I’ve never heard of Birketts before now. What random set of rules are there for Birketts, Mark?
The Birketts are listed in the book ‘Complete Lakeland Fells’ by Bill Birkett. Not to be confused with Marilyns, Nutalls, Hewitts or Wainwrights alternative hill lists covering the same or a greater area. The ‘random rules’ are indeed arbitrary, or at least unclear:
In deciding just what to classify as a top I have applied various criteria both to the 1:25000 OS maps and to the actual physical form on the ground.
So secret criteria then. One overt criteria is that the fells must be over 1000 feet high. Another is that they must lie within the national park. So Benson Knot above Kendal, and further east Lambrigg Fell, Docker Fell and Roan Edge are all out. These four are only just over a thousand feet and the last three are all hard by the M6, but to my mind at least, it’s logical to include all as Lakeland Fells and they can be strung together to make a very pleasant walk.
I seem to have somehow managed to bag 17 Birketts so far this year, and I’m not really supposed to be bagging Birketts. Funny little blighters aren’t they? – some real gems and some where the only question can be “why?”
I would like to bag 17 all year. Mike lives a charmed life.
After this exchange in comments on a previous post, and a sudden rush of blood to the head, I decided to take the latter as personal challenge and resolve to climb at least 17 Birketts this year. I was thinking that since I had already ticked off 3 on Sunday, this was a manageable total to aim for. Repenting at leisure, I realised that in January I had actually walked over another 5 Birketts, namely Tarn Crag, Sergeant Man, High Raise, Calf Crag and Gibson Knot. What’s more if we hadn’t skirted around the top of Codale Head, dropped off the ridge just short of High White Stones and left Helm Crag for another day due to failing light we would have had 8 that day. So with 8 down and only 9 to go perhaps 17 is not much of a challenge after all. Never mind – I shall stick with it, 17 is a satisfyingly arbitrary total to aim for, and as I have said elsewhere, I like targets which I’m confident I can meet or maybe exceed.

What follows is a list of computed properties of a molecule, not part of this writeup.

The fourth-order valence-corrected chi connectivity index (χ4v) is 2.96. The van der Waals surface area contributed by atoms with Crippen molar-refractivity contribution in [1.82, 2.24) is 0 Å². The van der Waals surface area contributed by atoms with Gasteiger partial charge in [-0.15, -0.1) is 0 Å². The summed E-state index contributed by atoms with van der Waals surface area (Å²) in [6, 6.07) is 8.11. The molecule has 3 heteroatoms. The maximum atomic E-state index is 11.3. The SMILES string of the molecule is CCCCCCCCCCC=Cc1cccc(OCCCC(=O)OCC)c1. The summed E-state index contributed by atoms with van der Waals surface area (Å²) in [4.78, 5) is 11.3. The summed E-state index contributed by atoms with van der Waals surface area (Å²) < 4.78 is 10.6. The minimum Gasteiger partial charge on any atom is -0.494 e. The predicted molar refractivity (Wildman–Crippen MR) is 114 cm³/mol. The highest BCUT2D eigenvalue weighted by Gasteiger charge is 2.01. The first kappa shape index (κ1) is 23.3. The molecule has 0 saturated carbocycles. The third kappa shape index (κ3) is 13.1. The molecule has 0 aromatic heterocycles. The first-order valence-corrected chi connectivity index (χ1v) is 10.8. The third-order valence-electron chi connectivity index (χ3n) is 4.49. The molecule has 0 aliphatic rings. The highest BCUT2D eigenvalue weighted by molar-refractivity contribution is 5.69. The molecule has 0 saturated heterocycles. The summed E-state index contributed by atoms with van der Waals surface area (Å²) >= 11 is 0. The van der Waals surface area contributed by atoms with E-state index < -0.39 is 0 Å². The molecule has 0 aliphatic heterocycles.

There are 541 canonical Birketts in total. If we allow my suggestions of the 4 above we could extend the list to 545. The problem with that would probably be deciding where the borders of Lakeland are, particularly in the east, if the National park boundaries are not used. So 541 then. Except that looking at the section of the book that deals with the Birketts around the Kentmere valley I found some other omissions. The description of the route over Brunt Knott above Staveley begins:
Unfortunately Potter Fell and its three tops, including that of Ulgraves, have had to be excluded from this walk because of access problems.
They are also excluded from the alphabetical and height order lists in the appendices. But because of the right to roam legislation, two of those three tops now fall within access land. Ulgraves still lies just outside. So – any Birketts completists reading: pull on your boots, there’s two more to bag (or three depending on your attitude to a little harmless trespass).
So 544, excluding tops beyond the National Park (I notice that there are several more potential tops between the A6 and the M6 which are excluded, above the Lune Gorge, around the ‘other’ Borrowdale if you know it). At a rate of 17 a year that’s exactly 32 years. (There’s clearly some kind of magic at work here, can it be just coincidence that 544 is a multiple of 17?). Of course, I have climbed a lot of them before, but it seems somehow ethical to make a clean start and blog them all. Hang on though – I’ve already blogged two last year – Scafell and Slight Side. 10 down and 534 to go. It’s a doddle this armchair bagging.